A government shutdown in early October driven by partisan intransigence would hit financial markets mindful of another potential crisis just weeks away: The U.S. government will exhaust its borrowing authority and go into default by mid- to late October unless Congress and Obama can agree to raise the legal debt limit.
“As serious as a government shutdown would be, it is nothing compared to what could happen if Washington fails to raise the debt ceiling,” Krueger said.
Obama enters the fight diminished by revolts within his own Democratic Party over his threats of military action in Syria and potential nomination of Lawrence Summers to head the Federal Reserve. His job approval, at 45 percent in the Gallup Poll for Sept. 9-15, is in the same territory as George W. Bush in the comparable period of his presidency, immediately after Hurricane Katrina devastated New Orleans.
Congressional Republicans, held in even lower esteem by the public, are riven by ideological conflicts. Earlier this month, House Speaker John Boehner of Ohio had to pull his plan for a stopgap funding measure from consideration as rank-and-file Republicans deserted him. Last week, he won backing from party members for a temporary funding bill that would eliminate the health-care law -- a condition the White House has said it would never accept.
“Both sides, the president and the House Republicans, are dealing from a position of weakness, and that makes it hard,” said former House Speaker Dennis Hastert, an Illinois Republican.
Obama says he won’t make concessions to Republicans to raise the borrowing limit.
Republicans are “not focused on you, they’re focused on politics, they’re focused on trying to mess with me,” he said on Sept. 20 at a Ford Motor Co. (F:US) plant near Kansas City, Missouri, hours after the House voted to finance the government through Dec. 15 and choke off funding for the health-care law. A “faction on the far right of the Republican Party” is willing to put the U.S. economy at risk, he said.
Senate Republican leader Mitch McConnell of Kentucky, who has helped broker compromises with the White House, is consumed with a tough primary challenge and is trying to avoid the role of dealmaker, said Stan Collender, a onetime Democratic congressional budget aide.
Neither Obama nor Boehner bring the same political strength to the negotiating table as former President Bill Clinton and House Speaker Newt Gingrich, who agreed to balance the federal budget in 1997 after a struggle that included two government shutdowns, said Collender, a partner at Qorvis Communications.
Clinton was both more popular during the comparable period of his presidency and had more skill at persuading the public of his views, Collender said. Obama’s 45 percent job approval in the Gallup Poll compares with 58 percent for Clinton on Sept. 25-28, 1997.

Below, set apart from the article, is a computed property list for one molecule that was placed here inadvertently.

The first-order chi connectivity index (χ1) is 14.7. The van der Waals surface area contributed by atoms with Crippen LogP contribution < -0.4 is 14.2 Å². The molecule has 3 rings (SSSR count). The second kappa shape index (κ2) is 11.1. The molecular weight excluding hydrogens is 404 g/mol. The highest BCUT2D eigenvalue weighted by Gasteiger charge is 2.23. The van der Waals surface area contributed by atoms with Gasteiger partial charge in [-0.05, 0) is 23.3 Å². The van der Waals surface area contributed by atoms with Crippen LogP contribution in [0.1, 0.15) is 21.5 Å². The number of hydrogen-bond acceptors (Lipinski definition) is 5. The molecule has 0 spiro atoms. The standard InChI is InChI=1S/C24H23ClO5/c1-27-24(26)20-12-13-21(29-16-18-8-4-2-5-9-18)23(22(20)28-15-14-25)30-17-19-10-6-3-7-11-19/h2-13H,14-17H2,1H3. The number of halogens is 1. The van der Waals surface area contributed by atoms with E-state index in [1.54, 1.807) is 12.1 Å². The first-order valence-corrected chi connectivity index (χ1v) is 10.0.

Boehner doesn’t have the same loyalty from House Republicans as did Gingrich. Gingrich “had the ability to go back and sell the deal to his conference,” said Hastert. “Sometimes there were people who would straggle, but by and large they would buy in.”
Congress’s job-approval rating is near an all-time low, at 19 percent in a Gallup Poll taken Sept 5-8.
“You would think that would prompt a serious introspection and motivate them to take bipartisan action to do what is right for the country,” said former Senator Olympia Snowe, a Maine Republican who often tried to forge bipartisan coalitions.
Snowe said her former colleagues worry more about the possibility of a challenge from a more ideological opponent in a party primary.
While the bond market wasn’t fazed during the 2011 conflict over raising the U.S. debt limit, stock investors turned pessimistic when efforts collapsed to reach a broad deal to address long-term fiscal challenges.
Yields on 10-year Treasury notes declined to 2.61 percent on Aug. 2 of that year, from 3.18 percent on July 1, 2011, and continued to fall to 1.88 percent at year-end.
Research published earlier this year by the New York Federal Reserve Bank concluded that the standoff might have had a bigger impact on credit markets had it not been for a flood of funds out of Europe driven by the continent’s debt crisis.
“The relatively benign effects of the 2011 U.S. debt-ceiling crisis on U.S. financial markets appear to have been serendipitous, as the U.S. and European debt crises occurred concurrently,” the authors concluded. “Money funds nevertheless reacted to the increased riskiness of Treasuries by dramatically decreasing the maturities of Treasuries held in their portfolios during the debt-ceiling crisis. This behavior suggests that we can’t be sure that the effects of future fiscal crises on financial markets will be similarly benign.”
To contact the reporter on this story: Mike Dorning in Washington D.C. at firstname.lastname@example.org.